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Austrian Felix Baumgartner sets skydiving record
 
Felix Baumgartner on his way to his space capsule during a test flight on March 15.
Felix Baumgartner on his way to his space capsule during a test flight on March 15.
Joerg Mitter/Red Bull via Getty Images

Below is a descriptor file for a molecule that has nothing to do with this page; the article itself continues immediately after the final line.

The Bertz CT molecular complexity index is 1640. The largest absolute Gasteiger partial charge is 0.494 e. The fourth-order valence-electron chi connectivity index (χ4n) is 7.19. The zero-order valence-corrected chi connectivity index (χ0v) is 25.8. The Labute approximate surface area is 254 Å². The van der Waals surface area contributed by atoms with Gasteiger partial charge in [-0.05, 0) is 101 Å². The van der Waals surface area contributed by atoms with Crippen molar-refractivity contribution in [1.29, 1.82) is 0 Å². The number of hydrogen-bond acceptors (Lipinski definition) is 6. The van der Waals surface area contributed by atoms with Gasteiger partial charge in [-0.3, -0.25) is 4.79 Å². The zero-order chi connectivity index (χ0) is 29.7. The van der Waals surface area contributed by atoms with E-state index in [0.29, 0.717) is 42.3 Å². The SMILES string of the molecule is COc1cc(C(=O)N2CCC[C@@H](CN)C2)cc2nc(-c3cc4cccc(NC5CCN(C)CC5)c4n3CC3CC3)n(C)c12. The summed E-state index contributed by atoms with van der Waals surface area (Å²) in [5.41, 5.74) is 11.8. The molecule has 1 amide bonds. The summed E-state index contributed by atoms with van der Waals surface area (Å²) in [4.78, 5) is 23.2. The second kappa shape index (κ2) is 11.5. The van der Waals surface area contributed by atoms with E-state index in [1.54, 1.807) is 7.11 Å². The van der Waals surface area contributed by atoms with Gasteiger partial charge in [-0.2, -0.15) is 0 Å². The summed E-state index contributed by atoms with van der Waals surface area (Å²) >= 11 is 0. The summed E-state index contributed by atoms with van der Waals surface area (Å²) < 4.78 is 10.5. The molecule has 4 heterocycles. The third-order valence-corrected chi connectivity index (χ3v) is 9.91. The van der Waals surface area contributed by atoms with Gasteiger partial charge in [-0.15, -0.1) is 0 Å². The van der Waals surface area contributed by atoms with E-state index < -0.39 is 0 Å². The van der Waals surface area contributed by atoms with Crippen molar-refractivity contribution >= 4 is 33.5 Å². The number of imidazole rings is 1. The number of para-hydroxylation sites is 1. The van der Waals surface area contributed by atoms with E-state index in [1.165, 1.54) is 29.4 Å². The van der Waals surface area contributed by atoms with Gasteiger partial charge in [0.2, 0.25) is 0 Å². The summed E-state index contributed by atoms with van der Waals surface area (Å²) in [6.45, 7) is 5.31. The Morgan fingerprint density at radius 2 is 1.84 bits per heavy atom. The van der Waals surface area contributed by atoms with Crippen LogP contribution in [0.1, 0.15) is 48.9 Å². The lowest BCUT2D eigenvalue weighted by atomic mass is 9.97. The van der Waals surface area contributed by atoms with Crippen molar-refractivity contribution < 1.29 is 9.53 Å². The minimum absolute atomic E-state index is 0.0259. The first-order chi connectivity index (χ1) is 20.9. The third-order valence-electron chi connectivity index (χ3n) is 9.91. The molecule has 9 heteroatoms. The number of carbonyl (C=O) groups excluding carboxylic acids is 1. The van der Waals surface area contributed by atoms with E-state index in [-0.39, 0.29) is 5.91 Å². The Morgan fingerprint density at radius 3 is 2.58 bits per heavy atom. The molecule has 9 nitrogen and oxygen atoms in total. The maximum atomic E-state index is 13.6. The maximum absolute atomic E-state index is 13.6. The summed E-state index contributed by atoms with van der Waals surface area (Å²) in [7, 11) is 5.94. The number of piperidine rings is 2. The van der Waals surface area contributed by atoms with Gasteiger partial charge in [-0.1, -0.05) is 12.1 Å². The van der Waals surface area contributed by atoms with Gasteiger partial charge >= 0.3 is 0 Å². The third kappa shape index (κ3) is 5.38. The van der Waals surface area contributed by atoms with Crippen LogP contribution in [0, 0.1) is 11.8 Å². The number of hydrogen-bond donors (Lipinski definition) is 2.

Austrian daredevil Felix Baumgartner, 43, broke some big world records on Sunday — he made the highest jump, from 24 miles above sea level, and notched the fastest descent speed, 833.9 miles per hour, or Mach 1.24. Baumgartner ascended into lower orbit in a capsule attached to a helium balloon, then made his jump in a special space suit, spinning dangerously out of control in the upper atmosphere before gaining control when the air grew thicker and parachuting the final mile to earth. He is the first man to break the sound barrier in free fall, and his jump will help scientists develop escape techniques for astronauts or even space tourists. "Trust me, when you stand up there on top of the world, you become so humble," Baumgartner said after landing. "It's not about breaking records any more. It's not about getting scientific data. It's all about coming home."

 

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